Let’s start with the good news: Unlike exams in your English class, the speaking and writing sections of the TOEFL won’t automatically take points away from you if you make a little mistake, or even a handful of them. The bad news, though, is that while these sections of the TOEFL are graded holistically, or by looking at the overall impression that your response gives, little errors can add up to big point losses.
So far in this series, we’ve examined a common pronunciation error (the use of the letter “s”) and a common grammar error (the misuse of articles). Now, let’s take a look at a common structural error that many test-takers make: the failure to include a conclusion to your speaking and writing responses.
How big a deal can it be? You’ve already said or written your main ideas on the topic, so why would putting an extra sentence or two at the end of your response make any difference? The answers to those questions are: moderately big; and, for a variety of reasons we’ll talk about in just a second.
Of course, fully answering the prompt is the most important thing you need to do on test day. When the speaking section asks you to explain Tony’s problem, what options he has, and which option you think he should choose, you’re already looking at around six sentences in a minute, which is pretty quick, and you do need to address each one of those points. However, you should also put in a conclusion.
A conclusion demonstrates a couple of really valuable things to your graders (yes, they’re real people!). First, it shows that you’re taking the test seriously, because being able to save just enough time (6-10 seconds) for a conclusion is something that takes practice. Second, it shows that you’ve structured your response, using your planning time well. Third–and most importantly–it shows that you were thinking ahead and making a plan in a foreign language. That’s a pretty big deal. It would be hard enough for most of us to remember to conclude elegantly in our first languages, let alone our second.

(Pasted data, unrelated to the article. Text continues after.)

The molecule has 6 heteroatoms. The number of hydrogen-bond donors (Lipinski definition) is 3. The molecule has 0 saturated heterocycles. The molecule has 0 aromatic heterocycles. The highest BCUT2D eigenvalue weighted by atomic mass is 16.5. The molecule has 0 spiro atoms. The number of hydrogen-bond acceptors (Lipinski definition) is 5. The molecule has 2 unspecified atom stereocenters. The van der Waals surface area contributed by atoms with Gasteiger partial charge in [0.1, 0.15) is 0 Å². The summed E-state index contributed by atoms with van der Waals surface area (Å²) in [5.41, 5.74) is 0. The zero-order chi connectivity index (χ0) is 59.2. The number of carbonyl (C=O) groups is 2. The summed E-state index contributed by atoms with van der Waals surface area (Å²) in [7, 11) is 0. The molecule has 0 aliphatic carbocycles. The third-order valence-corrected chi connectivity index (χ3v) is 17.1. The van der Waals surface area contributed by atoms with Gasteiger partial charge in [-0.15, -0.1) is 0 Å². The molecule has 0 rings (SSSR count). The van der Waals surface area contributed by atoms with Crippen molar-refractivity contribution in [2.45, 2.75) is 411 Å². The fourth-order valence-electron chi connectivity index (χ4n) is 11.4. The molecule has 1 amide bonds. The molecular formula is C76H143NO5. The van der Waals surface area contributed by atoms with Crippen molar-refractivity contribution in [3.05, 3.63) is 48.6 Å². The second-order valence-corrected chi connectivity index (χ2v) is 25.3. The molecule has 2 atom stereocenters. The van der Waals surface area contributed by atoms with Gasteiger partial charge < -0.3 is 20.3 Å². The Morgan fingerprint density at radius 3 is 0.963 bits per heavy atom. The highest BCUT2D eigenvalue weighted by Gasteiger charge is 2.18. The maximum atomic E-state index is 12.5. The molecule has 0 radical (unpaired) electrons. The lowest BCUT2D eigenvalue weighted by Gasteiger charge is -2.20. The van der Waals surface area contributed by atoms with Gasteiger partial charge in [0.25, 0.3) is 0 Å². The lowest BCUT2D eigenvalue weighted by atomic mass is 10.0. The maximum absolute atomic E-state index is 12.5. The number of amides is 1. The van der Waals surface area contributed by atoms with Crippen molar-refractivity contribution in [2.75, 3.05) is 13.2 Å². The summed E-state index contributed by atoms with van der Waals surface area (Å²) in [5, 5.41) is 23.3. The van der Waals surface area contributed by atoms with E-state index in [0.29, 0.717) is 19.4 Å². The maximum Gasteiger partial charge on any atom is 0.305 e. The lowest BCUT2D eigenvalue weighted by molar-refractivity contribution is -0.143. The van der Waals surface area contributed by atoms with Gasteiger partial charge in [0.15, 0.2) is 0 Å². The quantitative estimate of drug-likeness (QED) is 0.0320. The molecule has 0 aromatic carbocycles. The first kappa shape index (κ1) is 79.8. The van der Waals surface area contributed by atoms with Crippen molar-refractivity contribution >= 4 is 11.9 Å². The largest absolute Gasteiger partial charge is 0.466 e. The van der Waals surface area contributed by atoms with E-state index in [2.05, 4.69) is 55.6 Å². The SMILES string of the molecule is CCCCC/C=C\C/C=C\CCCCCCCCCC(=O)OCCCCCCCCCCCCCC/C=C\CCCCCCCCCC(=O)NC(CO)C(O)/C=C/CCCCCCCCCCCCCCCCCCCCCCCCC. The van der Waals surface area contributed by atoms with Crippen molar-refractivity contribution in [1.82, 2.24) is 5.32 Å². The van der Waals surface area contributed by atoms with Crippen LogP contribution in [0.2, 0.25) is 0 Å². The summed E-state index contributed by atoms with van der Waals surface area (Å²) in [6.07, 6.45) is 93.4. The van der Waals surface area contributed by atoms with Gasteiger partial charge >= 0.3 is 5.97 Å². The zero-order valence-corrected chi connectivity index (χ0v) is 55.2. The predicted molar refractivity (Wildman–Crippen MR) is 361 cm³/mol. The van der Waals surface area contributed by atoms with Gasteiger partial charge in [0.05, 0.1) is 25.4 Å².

In the speaking section, by composing yourself long enough to restate your argument–or simply to tell the grader that those are the reasons you chose X option–you’re demonstrating that ability to plan ahead, as well as the fact that you have the vocabulary skills needed to reflect on your own argument. Because the TOEFL is often used by educational institutions, that’s an important skill. In the writing section, adding a conclusion demonstrates that you are familiar with the conventions of writing in English and that you are comfortable enough with the language to compose a full essay with different component parts.
If you’re struggling to push your score to the next level, take a look at your speaking and writing responses. Are you concluding well? Remember, this is the last thing the grader’s going to hear you say, or see you write, on this topic–so make it good!